Although Dr. Franklin's grandfather had five sons, and his father five, who grew up to man's estate, were married, and together had a large number of children, yet there is not an individual in the male line, bearing the name, now remaining. Thomas
Franklin was the only one in England as long ago as 1766. Dr. Franklin found him at Lutterworth, in Leicestershire, poor and destitute, and contributed to his relief for several years. He supported and educated his only child, Sally, till she was married. He was living at Lutterworth, very old, in 1791. His daughter died in 1782. There is none bearing the name in America, who descended from this family. Dr. Franklin's brothers, John and James, each had a son, but these died without children. His first cousin, Samuel, likewise had a son, but the children of this son were four daughters. Dr. Franklin's eldest son, William, died in London, November, 1813. His wife, whom he married in London, 1762, just after he was appointed governor of New Jersey, died in 1777. As he took the side of the loyalists in the Revolution, he went to England after the war, received a pension from the King, and remained there till his death. He had an only son, William Temple, who died without issue. Dr. Franklin's other son, Francis Folger, died in childhood. Sarah, was born September 11th, 1744; married Richard Bache, October 29th, 1767; died October 5th, 1808. The children of Richard and Sarah Bache, were, 1. Benjamin Franklin Bache, born 1769, married Margaret Markoe, died 1798, during the yellow fever in Philadelphia. 2. William, married Catherine Wistar, died 1814. 3. Elizabeth, married John Harwood. 4. Louis. 5. Deborah, married William J. Duane. 6. Richard, married the eldest daughter of Alexander J. Dallas. 7. Sarah, married Thomas Sergeant. Their descendants are numerous.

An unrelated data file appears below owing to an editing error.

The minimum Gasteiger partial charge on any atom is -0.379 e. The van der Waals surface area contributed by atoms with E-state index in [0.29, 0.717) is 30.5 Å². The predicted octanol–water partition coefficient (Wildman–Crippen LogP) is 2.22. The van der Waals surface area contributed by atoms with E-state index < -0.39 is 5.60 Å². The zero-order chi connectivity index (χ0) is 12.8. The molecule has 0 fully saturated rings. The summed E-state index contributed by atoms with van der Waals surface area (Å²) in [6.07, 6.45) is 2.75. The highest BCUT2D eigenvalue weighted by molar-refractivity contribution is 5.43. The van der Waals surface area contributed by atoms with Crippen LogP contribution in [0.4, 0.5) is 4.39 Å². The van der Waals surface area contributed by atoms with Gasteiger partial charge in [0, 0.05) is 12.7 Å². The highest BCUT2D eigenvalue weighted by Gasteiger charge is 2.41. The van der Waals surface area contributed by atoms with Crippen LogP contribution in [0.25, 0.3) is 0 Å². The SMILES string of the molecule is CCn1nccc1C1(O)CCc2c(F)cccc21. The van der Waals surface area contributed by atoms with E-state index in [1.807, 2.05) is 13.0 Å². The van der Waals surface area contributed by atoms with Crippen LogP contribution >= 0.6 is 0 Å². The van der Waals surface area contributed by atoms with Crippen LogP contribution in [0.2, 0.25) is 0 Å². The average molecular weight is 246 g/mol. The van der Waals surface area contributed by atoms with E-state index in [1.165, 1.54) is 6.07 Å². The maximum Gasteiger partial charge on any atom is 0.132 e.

It appears by Dr. Franklin's Will, that, at the time of his death, there were living descendants of his brothers Samuel and James, and of his sisters, Anne, Sarah, Lydia, and Jane. He left a small bequest to each of them.
The basis of the subjoined Genealogical Table is a paper supposed to have been drawn up by Dr. Franklin. It has been enlarged, and in some instances corrected, particularly in the dates, from the Record of Births in Boston, from Dr. Franklin's letters in which he speaks of his family, and from the manuscript volumes of his uncle Benjamin, which contain various particulars illustrative of this subject.
PEDIGREE OF THE FAMILY OF FRANKLIN.
ARMS. Argent, on a bend, engrailed between two lions' heads erased gules, a dolphin between two birds or. Crest, a fish's head in pale, or, erased gules, between two sprigs vert.
1. ROBERT, son of Thom
as Francklyne, born at Ecton, 8 April, 1563. No account of his issue or death.
1st wife, JANE WHITE, was much younger than he, being born when he was at man's estate, but he waited for her, she being the child of a neighbour and particular friend. Married in 1636. She died and was buried at Ecton, 30 Oct., 1662.